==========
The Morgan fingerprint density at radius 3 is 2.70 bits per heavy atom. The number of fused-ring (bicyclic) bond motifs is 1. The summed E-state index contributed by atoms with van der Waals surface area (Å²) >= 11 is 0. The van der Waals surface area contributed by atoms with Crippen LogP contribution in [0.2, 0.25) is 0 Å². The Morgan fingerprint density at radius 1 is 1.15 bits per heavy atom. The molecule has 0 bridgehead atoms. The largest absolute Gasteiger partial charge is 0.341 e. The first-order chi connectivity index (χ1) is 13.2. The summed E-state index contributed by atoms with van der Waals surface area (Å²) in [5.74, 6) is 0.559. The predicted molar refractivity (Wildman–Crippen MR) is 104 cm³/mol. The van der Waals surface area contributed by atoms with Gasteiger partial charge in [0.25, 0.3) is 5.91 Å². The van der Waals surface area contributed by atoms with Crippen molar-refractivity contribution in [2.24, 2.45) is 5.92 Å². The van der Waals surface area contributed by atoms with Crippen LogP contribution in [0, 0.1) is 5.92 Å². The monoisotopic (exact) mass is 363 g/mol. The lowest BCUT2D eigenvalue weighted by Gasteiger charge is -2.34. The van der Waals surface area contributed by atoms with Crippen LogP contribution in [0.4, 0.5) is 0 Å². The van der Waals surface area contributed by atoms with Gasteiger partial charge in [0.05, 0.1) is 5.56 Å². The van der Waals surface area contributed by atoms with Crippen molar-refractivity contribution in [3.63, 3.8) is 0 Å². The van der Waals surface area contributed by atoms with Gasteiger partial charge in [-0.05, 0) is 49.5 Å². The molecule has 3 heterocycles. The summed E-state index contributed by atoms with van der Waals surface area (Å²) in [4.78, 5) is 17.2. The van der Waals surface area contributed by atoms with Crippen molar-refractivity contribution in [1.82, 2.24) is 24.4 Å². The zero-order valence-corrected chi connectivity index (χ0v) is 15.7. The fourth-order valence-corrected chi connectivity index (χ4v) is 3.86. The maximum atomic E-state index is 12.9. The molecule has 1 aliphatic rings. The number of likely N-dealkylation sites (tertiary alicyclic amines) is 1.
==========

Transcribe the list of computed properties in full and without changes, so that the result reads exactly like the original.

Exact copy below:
The Morgan fingerprint density at radius 3 is 2.70 bits per heavy atom. The number of fused-ring (bicyclic) bond motifs is 1. The summed E-state index contributed by atoms with van der Waals surface area (Å²) >= 11 is 0. The van der Waals surface area contributed by atoms with Crippen LogP contribution in [0.2, 0.25) is 0 Å². The Morgan fingerprint density at radius 1 is 1.15 bits per heavy atom. The molecule has 0 bridgehead atoms. The largest absolute Gasteiger partial charge is 0.341 e. The first-order chi connectivity index (χ1) is 13.2. The summed E-state index contributed by atoms with van der Waals surface area (Å²) in [5.74, 6) is 0.559. The predicted molar refractivity (Wildman–Crippen MR) is 104 cm³/mol. The van der Waals surface area contributed by atoms with Gasteiger partial charge in [0.25, 0.3) is 5.91 Å². The van der Waals surface area contributed by atoms with Crippen molar-refractivity contribution in [2.24, 2.45) is 5.92 Å². The van der Waals surface area contributed by atoms with Crippen LogP contribution in [0, 0.1) is 5.92 Å². The monoisotopic (exact) mass is 363 g/mol. The lowest BCUT2D eigenvalue weighted by Gasteiger charge is -2.34. The van der Waals surface area contributed by atoms with Crippen LogP contribution in [0.4, 0.5) is 0 Å². The van der Waals surface area contributed by atoms with Gasteiger partial charge in [0.05, 0.1) is 5.56 Å². The van der Waals surface area contributed by atoms with Crippen molar-refractivity contribution in [3.63, 3.8) is 0 Å². The van der Waals surface area contributed by atoms with Gasteiger partial charge in [-0.05, 0) is 49.5 Å². The molecule has 3 heterocycles. The summed E-state index contributed by atoms with van der Waals surface area (Å²) in [4.78, 5) is 17.2. The van der Waals surface area contributed by atoms with Crippen molar-refractivity contribution in [1.82, 2.24) is 24.4 Å². The zero-order valence-corrected chi connectivity index (χ0v) is 15.7. The fourth-order valence-corrected chi connectivity index (χ4v) is 3.86. The maximum atomic E-state index is 12.9. The molecule has 1 aliphatic rings. The number of likely N-dealkylation sites (tertiary alicyclic amines) is 1.